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Billings area slammed by tornado

by Matthew Brown
| June 22, 2010 9:00 PM

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Sheriff Deputy John Smith and Taylor Brown carry a flag that was found near the Rimrock Auto Arena at MetraPark in Billings, Mont., after a tornado destroyed the 12,000-seat facility on Sunday.

BILLINGS, Mont. - Survivors of a tornado that tore into Montana's largest indoor arena and leveled several commercial buildings returned to a scene of devastation Monday - awe-struck that a twister so destructive caused no major injuries.

Under sunny, blue skies, owners of damaged businesses in Billings picked through the rubble of their storefronts, salvaging what they could from rain-soaked piles of debris.

Local officials said a 12,000-seat arena that suffered extensive damage would have to be gutted and, if there is structural damage, possibly razed.

But residents and local leaders said Billings got off surprisingly easy given the force of Sunday's twister, which snapped trees and power lines, lifted the roof off the Rimrock Auto Arena and left debris scattered across hundreds of acres.

The only reported injury was a homeowner who was hit in the head by a large hailstone.

A day before the tornado hit, more than 7,000 people had been inside the Rimrock arena for an Indoor Football League game.

"The big guy was looking out after us," Yellowstone County Commissioner Bill Kennedy said. "If that thing had hit on a Saturday night, it would have been a disaster."

Witnesses and officials said the tornado carved through a commercial area, crossed a wide swath of unoccupied land and then stalled for 15 minutes or more over the arena before it dissipated.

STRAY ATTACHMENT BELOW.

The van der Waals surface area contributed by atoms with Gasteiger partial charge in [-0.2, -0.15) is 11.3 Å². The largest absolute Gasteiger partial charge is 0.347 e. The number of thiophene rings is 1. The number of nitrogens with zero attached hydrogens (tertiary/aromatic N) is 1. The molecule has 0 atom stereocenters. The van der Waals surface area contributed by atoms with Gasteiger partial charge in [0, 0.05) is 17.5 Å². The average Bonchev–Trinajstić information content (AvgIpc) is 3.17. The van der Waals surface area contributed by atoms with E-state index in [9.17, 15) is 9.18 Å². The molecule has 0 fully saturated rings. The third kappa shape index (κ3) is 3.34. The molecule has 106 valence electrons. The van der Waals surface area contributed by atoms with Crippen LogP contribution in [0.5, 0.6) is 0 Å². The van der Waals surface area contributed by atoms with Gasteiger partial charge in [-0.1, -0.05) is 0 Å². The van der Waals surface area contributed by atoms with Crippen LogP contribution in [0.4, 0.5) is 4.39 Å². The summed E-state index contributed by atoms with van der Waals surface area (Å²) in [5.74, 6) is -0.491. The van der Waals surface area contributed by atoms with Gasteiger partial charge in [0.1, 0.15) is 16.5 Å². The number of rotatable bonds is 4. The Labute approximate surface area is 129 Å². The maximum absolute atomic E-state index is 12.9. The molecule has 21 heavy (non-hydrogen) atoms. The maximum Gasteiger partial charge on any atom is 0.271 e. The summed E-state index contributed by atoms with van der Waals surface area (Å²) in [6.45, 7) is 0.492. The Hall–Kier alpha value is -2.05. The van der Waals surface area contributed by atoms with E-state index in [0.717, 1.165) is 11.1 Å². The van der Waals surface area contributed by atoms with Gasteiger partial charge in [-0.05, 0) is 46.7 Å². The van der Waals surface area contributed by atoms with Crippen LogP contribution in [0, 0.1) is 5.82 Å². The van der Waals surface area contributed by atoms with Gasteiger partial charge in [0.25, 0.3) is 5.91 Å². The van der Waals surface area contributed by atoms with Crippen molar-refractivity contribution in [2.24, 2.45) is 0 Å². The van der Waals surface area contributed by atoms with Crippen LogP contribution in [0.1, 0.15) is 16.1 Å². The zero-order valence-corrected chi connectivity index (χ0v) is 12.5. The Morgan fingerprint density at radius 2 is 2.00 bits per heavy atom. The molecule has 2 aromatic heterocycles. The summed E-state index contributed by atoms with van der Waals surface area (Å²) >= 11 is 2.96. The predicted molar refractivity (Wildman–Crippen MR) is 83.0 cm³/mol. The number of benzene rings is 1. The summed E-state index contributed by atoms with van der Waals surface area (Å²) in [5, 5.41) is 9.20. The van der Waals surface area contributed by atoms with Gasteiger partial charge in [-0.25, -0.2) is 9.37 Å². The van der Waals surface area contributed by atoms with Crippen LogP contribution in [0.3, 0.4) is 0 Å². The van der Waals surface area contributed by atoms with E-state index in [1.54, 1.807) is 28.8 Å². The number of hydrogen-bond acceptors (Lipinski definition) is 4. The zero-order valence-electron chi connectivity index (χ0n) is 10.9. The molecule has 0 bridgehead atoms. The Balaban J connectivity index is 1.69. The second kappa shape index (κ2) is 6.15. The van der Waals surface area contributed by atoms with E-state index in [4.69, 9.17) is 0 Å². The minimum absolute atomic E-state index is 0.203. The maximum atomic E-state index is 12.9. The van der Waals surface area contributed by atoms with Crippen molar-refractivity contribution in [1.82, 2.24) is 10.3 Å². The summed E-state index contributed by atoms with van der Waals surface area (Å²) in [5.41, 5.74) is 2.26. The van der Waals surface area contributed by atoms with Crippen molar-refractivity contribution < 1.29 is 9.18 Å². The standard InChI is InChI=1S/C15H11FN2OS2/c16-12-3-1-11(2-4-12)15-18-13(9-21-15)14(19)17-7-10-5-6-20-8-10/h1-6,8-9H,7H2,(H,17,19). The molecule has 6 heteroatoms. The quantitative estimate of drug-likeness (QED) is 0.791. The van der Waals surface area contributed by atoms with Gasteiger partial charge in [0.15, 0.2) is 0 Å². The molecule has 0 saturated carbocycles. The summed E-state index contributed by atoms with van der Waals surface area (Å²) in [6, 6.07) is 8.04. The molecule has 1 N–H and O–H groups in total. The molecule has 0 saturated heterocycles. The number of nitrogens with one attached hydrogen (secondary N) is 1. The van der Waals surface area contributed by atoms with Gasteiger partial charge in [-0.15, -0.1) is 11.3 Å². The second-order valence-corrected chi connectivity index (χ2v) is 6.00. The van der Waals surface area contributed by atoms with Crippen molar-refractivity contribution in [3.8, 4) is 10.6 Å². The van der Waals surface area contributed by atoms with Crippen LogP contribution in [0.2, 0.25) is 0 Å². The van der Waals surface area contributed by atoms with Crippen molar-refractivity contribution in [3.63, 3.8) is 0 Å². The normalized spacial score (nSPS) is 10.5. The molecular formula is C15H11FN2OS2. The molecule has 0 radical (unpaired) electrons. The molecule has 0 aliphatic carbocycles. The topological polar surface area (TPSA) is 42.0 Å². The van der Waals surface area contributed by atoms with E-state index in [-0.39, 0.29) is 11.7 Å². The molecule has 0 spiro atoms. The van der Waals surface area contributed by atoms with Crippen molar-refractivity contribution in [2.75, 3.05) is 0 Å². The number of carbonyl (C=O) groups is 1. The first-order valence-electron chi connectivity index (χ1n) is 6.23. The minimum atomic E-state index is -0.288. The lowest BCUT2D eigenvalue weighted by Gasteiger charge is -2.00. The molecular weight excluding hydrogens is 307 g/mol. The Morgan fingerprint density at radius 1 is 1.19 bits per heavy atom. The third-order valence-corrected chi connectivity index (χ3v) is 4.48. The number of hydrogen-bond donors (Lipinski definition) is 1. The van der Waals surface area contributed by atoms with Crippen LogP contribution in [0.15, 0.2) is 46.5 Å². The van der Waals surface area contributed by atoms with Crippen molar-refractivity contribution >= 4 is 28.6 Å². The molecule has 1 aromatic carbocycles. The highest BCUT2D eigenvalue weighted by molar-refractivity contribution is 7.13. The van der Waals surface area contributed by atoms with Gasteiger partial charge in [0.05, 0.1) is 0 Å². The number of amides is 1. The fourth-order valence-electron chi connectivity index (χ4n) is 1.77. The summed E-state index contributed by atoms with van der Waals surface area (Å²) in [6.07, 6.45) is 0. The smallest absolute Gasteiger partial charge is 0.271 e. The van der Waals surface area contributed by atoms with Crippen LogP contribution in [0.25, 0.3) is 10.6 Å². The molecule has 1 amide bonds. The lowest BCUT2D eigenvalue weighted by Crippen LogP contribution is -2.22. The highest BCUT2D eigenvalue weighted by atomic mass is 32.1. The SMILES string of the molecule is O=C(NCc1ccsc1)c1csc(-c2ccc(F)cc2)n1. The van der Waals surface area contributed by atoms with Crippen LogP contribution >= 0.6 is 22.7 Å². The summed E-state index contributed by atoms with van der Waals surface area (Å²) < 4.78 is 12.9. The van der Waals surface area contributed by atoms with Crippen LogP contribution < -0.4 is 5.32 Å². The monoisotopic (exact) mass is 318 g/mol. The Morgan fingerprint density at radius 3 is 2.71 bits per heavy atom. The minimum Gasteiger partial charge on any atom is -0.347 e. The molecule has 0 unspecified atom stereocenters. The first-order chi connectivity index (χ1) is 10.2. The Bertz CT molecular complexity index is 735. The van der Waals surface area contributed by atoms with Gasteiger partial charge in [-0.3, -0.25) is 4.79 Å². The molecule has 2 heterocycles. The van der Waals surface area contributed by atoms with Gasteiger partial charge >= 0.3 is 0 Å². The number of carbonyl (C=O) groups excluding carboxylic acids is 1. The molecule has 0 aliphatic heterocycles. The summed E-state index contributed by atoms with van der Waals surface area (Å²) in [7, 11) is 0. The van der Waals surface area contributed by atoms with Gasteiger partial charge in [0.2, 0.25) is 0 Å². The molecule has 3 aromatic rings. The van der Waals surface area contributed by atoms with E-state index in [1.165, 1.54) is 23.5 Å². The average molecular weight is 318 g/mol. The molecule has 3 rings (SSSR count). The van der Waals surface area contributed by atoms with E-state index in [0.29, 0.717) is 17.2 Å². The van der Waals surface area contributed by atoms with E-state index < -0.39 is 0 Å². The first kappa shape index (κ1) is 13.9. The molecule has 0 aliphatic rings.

It was the first large tornado to hit Billings in more than a half-century.

At the Bear Aces Casino, bartender Tracy Restad said she was out on the bar's front deck Sunday evening when she saw the funnel cloud start reaching for the ground

"Someone came running and said, 'Run, the tornado's coming,'" said Restad, 54.

She and four patrons ran inside and huddled in the bathroom, where they were soon joined by five or six others from a nearby laundromat. Restad said she could not hear much as the storm passed over because a friend was praying in her ear.

After the building finally stopped shaking, they emerged to a landscape littered with broken telephone poles, merchandise from a nearby motorcycle shop and jagged shards of torn metal siding.

Officials said damage would certainly total millions of dollars. Once the assessment is completed, Gov. Brian Schweitzer will decide whether to issue a disaster declaration that could open up the door to federal funding and small business administration loans.

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